I am a big fan of parkrun.
I started running parkrun three years ago and initially I just wasn’t very good at it. It’s five kilometres and although I had put in some solo practice before my first attempt, it still felt a very long way to run.
Week by week I gradually improved until I could run the distance without stopping. And then I became more competitive with myself, wanting to beat my personal best time each week. I could say that lockdown is the reason I am two years on from my last personal best, but I am doubtful that I will beat it ever again as both age and commitment are against me.
In December 2019 I was boosted by the difference having another birthday made to my age adjusted ranking and every Saturday morning, I felt it was worth putting on my shorts and heading to the promenade park to run along the estuary.
Each week’s parkrun had its own characteristics. Some weeks we felt a refreshing breeze, and the tide was out, other weeks the water was high, and a cold wind blew. Whether the day was icy, mild or hot I would always end up exhausted, but with a sense of achievement. The Saturday morning run was my main exercise for the week and my hobby. It also provided some of the framework for looking after my mental health.
When the first lockdown kept us all at home, except for exercise, I remember getting up very early one Saturday and running the parkrun course, eerily alone, feeling on edge about being more than 3 miles from home, which probably was an offence.
In the Summer of last year I could run with one other person, and then the second lockdown meant that wasn’t allowed either and I had to find the motivation to keep going, running by myself, holding on to the hope that it might not be long before parkrun friends would be able to run together again.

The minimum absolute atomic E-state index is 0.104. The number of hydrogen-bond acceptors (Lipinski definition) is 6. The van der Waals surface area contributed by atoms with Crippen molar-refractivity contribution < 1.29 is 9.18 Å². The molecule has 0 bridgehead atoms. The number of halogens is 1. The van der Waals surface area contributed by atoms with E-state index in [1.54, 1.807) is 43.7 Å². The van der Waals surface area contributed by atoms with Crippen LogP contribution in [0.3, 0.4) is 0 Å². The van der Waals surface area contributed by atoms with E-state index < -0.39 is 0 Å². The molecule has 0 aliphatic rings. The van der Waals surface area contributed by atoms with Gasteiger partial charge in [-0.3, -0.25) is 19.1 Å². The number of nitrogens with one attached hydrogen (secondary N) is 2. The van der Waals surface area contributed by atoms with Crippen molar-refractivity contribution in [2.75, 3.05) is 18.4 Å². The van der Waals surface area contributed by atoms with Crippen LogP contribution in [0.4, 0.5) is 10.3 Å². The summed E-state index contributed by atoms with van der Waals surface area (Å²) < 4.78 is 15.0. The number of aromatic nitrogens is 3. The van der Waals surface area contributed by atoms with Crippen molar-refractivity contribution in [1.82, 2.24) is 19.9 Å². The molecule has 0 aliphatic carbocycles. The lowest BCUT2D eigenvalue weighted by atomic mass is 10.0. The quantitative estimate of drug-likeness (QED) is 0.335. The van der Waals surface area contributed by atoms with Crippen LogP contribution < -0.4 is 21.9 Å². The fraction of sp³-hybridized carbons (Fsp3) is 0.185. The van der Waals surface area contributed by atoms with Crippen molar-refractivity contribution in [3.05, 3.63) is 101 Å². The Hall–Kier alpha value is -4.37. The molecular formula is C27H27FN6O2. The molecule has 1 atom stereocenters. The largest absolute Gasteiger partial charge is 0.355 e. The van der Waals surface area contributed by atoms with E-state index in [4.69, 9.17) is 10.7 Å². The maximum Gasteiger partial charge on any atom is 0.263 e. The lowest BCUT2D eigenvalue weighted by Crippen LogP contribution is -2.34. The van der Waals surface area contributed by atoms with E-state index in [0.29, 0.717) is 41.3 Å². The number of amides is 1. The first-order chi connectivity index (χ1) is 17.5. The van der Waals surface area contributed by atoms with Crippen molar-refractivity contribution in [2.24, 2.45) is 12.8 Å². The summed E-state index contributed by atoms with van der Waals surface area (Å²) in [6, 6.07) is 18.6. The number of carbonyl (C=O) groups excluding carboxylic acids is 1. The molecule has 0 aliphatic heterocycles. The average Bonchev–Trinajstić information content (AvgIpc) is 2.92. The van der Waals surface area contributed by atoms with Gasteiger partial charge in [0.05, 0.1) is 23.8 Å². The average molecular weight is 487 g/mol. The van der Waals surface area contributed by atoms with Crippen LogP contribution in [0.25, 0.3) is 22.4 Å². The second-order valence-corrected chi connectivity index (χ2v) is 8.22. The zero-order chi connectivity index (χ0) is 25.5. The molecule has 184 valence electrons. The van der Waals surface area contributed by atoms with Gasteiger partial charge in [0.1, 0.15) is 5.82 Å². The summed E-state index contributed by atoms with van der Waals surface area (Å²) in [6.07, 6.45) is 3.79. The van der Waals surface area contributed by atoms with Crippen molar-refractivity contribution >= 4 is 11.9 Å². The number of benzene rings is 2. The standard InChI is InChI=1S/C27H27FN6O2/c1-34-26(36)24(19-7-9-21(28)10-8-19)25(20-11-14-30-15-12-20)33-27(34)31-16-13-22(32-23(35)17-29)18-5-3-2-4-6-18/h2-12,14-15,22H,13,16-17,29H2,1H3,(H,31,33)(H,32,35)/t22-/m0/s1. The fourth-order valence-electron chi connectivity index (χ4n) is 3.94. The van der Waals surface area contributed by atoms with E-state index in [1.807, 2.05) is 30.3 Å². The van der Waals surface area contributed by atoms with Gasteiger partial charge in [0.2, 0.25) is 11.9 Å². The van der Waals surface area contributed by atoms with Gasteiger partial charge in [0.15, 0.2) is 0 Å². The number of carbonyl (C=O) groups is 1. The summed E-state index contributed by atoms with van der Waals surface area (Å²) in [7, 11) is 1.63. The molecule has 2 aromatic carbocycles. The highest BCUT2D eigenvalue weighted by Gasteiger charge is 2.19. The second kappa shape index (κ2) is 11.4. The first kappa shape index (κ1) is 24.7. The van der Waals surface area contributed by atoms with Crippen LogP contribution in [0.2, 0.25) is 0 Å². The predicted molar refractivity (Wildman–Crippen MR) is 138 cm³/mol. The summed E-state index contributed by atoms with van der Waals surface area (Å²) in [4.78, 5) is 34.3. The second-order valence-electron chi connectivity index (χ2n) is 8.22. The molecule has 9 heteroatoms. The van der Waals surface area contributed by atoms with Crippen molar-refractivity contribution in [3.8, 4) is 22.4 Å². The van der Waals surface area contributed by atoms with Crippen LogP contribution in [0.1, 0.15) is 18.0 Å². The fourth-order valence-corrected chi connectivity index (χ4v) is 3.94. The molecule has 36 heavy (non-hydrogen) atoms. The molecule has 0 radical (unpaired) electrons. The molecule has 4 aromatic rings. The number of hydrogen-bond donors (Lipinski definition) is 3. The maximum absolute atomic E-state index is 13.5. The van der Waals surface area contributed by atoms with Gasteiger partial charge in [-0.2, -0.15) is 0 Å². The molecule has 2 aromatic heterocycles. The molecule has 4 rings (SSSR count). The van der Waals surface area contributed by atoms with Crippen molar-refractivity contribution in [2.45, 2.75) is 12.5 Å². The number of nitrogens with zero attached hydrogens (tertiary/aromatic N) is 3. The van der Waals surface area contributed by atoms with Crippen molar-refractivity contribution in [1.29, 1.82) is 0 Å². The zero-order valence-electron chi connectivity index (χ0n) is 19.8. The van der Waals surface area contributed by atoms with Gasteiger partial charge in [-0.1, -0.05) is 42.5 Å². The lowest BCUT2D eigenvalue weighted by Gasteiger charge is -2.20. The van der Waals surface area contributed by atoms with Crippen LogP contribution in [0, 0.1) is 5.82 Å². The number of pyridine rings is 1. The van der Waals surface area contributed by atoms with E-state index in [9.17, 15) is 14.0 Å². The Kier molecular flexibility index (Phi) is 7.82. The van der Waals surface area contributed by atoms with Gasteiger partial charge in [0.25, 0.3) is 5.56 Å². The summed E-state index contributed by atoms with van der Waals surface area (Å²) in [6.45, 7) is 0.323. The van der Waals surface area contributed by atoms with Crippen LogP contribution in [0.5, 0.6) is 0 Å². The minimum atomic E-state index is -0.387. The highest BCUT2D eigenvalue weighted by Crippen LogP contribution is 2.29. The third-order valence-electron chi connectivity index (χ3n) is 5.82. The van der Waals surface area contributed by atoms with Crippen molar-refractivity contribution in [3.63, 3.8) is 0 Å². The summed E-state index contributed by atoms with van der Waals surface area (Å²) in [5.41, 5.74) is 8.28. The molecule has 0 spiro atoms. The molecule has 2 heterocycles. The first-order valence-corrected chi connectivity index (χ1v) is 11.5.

There is a motivating familiarity to the process of a parkrun, hearing the repetition of instructions at the start of the run, the countdown to go, and the encouragement from the marshals as we round the corner for the second time, up the hill for the last time, and then finally cross the line to collect our finish token and head to the pavilion for a well-earned drink.
I miss it so much. Parkrun was my self-care routine for looking after my physical and mental health. It has been the inspiration for the gifts bought for me by family and friends. Part of my identity is the number of parkruns that I have completed, which has stood frozen at 97. For over a year I’ve waited to complete my 100 parkruns. I’ve done another 40 or so unofficial 5ks, but they don’t count towards the t-shirt.
I wouldn’t say I actually enjoy parkrun. I don’t look forward to the effort and the pain, but there is something about getting to the other side of that discomfort which helps me feel good. I like the satisfaction of clocking up another run, but there’s also something beneficial about it being a shared experience that somehow we just have to get through. We are all running alongside others, and whether we have a better or worse experience on a particular day, we are all simply trying to do the distance, just grinding it out until we get to the end.
Last year and the coming months seem like a long and arduous run, battling the numerous challenges the pandemic has presented to us. I look around and I see so many examples where we are supporting one another. I believe that running this course together is itself a source of mental strength for me, and I hope it is for you too.